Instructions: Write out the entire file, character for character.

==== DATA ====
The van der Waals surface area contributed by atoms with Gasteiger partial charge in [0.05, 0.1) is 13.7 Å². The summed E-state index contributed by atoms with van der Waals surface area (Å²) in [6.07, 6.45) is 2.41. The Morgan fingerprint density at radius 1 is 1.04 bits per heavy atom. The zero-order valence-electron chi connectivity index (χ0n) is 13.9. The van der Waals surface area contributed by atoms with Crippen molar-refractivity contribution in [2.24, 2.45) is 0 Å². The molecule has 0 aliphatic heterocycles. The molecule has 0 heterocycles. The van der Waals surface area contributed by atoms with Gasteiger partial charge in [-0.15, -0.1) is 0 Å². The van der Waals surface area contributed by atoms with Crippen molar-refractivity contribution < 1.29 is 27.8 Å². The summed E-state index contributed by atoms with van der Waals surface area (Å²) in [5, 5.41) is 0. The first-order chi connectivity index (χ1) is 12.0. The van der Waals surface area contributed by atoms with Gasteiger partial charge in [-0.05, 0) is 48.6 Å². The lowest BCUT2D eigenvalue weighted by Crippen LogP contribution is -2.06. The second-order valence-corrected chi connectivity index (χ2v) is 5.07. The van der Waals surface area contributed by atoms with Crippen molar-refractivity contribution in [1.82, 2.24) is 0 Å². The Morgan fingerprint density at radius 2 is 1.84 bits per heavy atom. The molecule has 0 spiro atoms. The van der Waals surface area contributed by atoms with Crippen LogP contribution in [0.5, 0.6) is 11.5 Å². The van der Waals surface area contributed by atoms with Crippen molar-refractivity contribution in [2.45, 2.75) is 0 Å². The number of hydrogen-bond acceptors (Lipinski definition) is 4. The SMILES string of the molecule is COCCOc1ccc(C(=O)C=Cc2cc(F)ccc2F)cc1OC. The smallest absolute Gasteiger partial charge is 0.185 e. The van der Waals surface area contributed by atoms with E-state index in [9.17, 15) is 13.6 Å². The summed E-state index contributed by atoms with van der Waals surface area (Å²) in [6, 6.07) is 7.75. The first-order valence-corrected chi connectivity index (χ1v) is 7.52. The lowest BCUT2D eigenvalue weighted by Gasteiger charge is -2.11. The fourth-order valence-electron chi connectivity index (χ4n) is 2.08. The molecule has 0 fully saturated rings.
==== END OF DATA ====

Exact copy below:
The van der Waals surface area contributed by atoms with Gasteiger partial charge in [0.05, 0.1) is 13.7 Å². The summed E-state index contributed by atoms with van der Waals surface area (Å²) in [6.07, 6.45) is 2.41. The Morgan fingerprint density at radius 1 is 1.04 bits per heavy atom. The zero-order valence-electron chi connectivity index (χ0n) is 13.9. The van der Waals surface area contributed by atoms with Crippen molar-refractivity contribution in [2.24, 2.45) is 0 Å². The molecule has 0 aliphatic heterocycles. The molecule has 0 heterocycles. The van der Waals surface area contributed by atoms with Gasteiger partial charge in [-0.15, -0.1) is 0 Å². The van der Waals surface area contributed by atoms with Crippen molar-refractivity contribution < 1.29 is 27.8 Å². The summed E-state index contributed by atoms with van der Waals surface area (Å²) in [5, 5.41) is 0. The first-order chi connectivity index (χ1) is 12.0. The van der Waals surface area contributed by atoms with Gasteiger partial charge in [-0.05, 0) is 48.6 Å². The lowest BCUT2D eigenvalue weighted by Crippen LogP contribution is -2.06. The second-order valence-corrected chi connectivity index (χ2v) is 5.07. The van der Waals surface area contributed by atoms with Crippen molar-refractivity contribution in [1.82, 2.24) is 0 Å². The Morgan fingerprint density at radius 2 is 1.84 bits per heavy atom. The molecule has 0 spiro atoms. The van der Waals surface area contributed by atoms with Crippen LogP contribution in [0.5, 0.6) is 11.5 Å². The van der Waals surface area contributed by atoms with Crippen molar-refractivity contribution in [2.45, 2.75) is 0 Å². The number of hydrogen-bond acceptors (Lipinski definition) is 4. The SMILES string of the molecule is COCCOc1ccc(C(=O)C=Cc2cc(F)ccc2F)cc1OC. The smallest absolute Gasteiger partial charge is 0.185 e. The van der Waals surface area contributed by atoms with E-state index in [9.17, 15) is 13.6 Å². The summed E-state index contributed by atoms with van der Waals surface area (Å²) in [6, 6.07) is 7.75. The first-order valence-corrected chi connectivity index (χ1v) is 7.52. The lowest BCUT2D eigenvalue weighted by Gasteiger charge is -2.11. The fourth-order valence-electron chi connectivity index (χ4n) is 2.08. The molecule has 0 fully saturated rings.